Folks who don’t work in print journalism rarely think about the fine details of being in the newspaper business.

The AP style guide is our bible, and we try to follow it as much as possible; but times and words change and we are not often made aware of the new style.

This year, the Walmart chain switched its spelling (it had been Wal-Mart), and I’m sure ours was not the only news business where a discussion took place. I know this because I e-mailed the AP about it.

In our house, I voted to keep the hyphen, since I hadn’t heard anything otherwise and because the Houston Chronicle was still using it.

But some colleagues suggested we go with the company’s decision and spell it the new way.

As it turns out, the message I got from AP Dallas told me their editorial staff had, that very week, decided to go with the new spelling.

What they determined was that mention of a single store would be “Walmart Supercenter.”

And the chain’s parent company in Bentonville, Ark., would keep the hyphen and be referred to as “Wal-Mart Stores Inc.”

Now wouldn’t you have loved to be a fly on the wall at that meeting in Bentonville? First, of course, a memo would have gone out. Then everybody showed up thinking it was going to be relatively short and they could all get out to the golf course right after lunch.

But things turned for the worse and by the end, the authorities had to be called with an old man up on the roof shouting, “My grandfather loved that hyphen, damn you; and BY GOD he is rolling over in his GRAVE right now!”

I respect the AP’s decision, but it seems a bit strange to make happy a bunch of Walmart managers who sit around all day having pointless meetings about hyphens.

Here’s what I mean. According to AP style:

We don’t call someone “Harriet Smith, CNA, LPN. In AP lingo it’s, “Harriet Smith, certified nursing assistant and licensed practical nurse.”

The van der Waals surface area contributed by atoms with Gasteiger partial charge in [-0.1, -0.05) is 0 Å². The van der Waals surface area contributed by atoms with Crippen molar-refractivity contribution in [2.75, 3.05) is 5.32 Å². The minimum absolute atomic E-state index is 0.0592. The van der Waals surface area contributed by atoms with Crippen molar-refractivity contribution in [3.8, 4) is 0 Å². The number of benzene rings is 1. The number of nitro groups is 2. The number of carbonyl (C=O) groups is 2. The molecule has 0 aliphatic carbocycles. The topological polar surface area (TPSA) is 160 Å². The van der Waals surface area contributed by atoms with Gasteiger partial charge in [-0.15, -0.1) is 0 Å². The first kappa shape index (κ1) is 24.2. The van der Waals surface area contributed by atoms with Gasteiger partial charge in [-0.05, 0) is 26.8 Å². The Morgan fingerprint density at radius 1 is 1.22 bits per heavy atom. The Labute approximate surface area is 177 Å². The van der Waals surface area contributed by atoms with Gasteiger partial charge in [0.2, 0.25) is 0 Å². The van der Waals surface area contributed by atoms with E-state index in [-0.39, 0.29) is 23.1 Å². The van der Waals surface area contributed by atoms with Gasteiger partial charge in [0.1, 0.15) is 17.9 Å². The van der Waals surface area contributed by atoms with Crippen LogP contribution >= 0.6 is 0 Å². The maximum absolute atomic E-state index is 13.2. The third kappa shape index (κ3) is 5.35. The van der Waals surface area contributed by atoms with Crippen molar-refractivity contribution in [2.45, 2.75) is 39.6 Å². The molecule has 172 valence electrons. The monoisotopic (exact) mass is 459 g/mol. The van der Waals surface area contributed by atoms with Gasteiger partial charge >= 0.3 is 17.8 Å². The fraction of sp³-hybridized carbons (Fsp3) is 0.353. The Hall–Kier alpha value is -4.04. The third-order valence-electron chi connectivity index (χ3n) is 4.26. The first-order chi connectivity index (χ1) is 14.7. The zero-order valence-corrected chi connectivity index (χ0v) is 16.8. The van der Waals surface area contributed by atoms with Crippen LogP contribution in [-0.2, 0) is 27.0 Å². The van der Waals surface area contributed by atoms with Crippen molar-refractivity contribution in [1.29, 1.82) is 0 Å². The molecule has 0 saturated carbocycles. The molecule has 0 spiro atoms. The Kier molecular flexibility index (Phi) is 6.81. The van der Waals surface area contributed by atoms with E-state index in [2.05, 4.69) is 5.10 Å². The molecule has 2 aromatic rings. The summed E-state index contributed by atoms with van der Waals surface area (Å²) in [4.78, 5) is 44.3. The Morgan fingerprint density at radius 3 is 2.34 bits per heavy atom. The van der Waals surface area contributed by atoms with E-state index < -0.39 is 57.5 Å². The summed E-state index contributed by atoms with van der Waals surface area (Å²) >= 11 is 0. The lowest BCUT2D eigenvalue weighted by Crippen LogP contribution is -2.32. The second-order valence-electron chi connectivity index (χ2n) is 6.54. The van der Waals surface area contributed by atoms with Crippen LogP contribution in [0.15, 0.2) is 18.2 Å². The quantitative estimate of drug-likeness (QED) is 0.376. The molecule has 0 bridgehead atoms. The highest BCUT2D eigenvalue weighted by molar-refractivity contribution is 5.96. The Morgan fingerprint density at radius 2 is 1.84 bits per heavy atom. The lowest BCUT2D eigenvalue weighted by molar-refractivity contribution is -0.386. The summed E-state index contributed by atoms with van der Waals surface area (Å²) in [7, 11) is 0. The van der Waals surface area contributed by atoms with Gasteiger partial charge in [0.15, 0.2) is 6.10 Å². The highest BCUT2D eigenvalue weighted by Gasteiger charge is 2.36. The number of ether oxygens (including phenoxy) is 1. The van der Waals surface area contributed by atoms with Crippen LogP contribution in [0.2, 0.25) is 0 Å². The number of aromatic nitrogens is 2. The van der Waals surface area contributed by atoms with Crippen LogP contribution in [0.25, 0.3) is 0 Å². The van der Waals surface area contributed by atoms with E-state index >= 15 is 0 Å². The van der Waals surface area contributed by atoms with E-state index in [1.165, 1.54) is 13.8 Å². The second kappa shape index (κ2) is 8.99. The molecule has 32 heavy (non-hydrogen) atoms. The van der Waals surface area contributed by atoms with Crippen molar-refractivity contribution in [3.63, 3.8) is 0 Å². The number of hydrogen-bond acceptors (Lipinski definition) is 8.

We don’t say someone has a “PhD.” It’s that they have “a doctorate.” And we don’t call someone a doctor unless they’re a medical doctor, something my dad constantly reminds me. “I didn’t go to graduate school for eight years to not have a title!” (If he sounds a bit like the old man on the roof, well – he did go to school in Arkansas).

So let’s just say there’s a guy in town named Bill Wilson, a retired real estate agent. And he decides to run for city council.
Furthermore, he decides to start calling himself “Bill ‘Craphead’ Wilson.”

I somehow don’t think you’d see this story: “Former real estate agent and businessman Bill ‘Craphead” Wilson has thrown his hat into the council race.”

How about this one? Let’s say Mayor Simon Jones began putting the phrase “DJ” in front of his name. I don’t think you’d see: “The city of Victoria is growing with a rising economy, Mayor DJ Simon Jones said this week.”

I realize that my two examples are peoples’ names and not company names that can be changed by managers obsessed with hyphens, or when businesses buy out other businesses. I do find it interesting that one can go back and see company name changes and wonder how editors approached them in those days.

For instance, the Texas Co. became Texaco, but it’s been so long ago nobody really remembers. The industrial chain PPG got tired of being referred to as Pittsburgh Plate Glass and basically told newspapers the letters didn’t stand for anything. Just call us PPG, they said.

The “S.” in Harry S Truman generally has a period in news print although that was a point of contention for many years. Mr. Truman always said the initial never stood for anything and didn’t care whether the period was there or not. Since the early ‘60s the AP has called for a little dot at the end of that letter.

So I guess I shouldn’t have concerns about this Walmart thing. It won’t matter 50 years from now, anyway. By then Walmart will be known as something else, such as “Pig’s Knuckles,” “Horse Feet” or “Sir Chazalot.” 

And how I do love it so. How I do love that old AP so.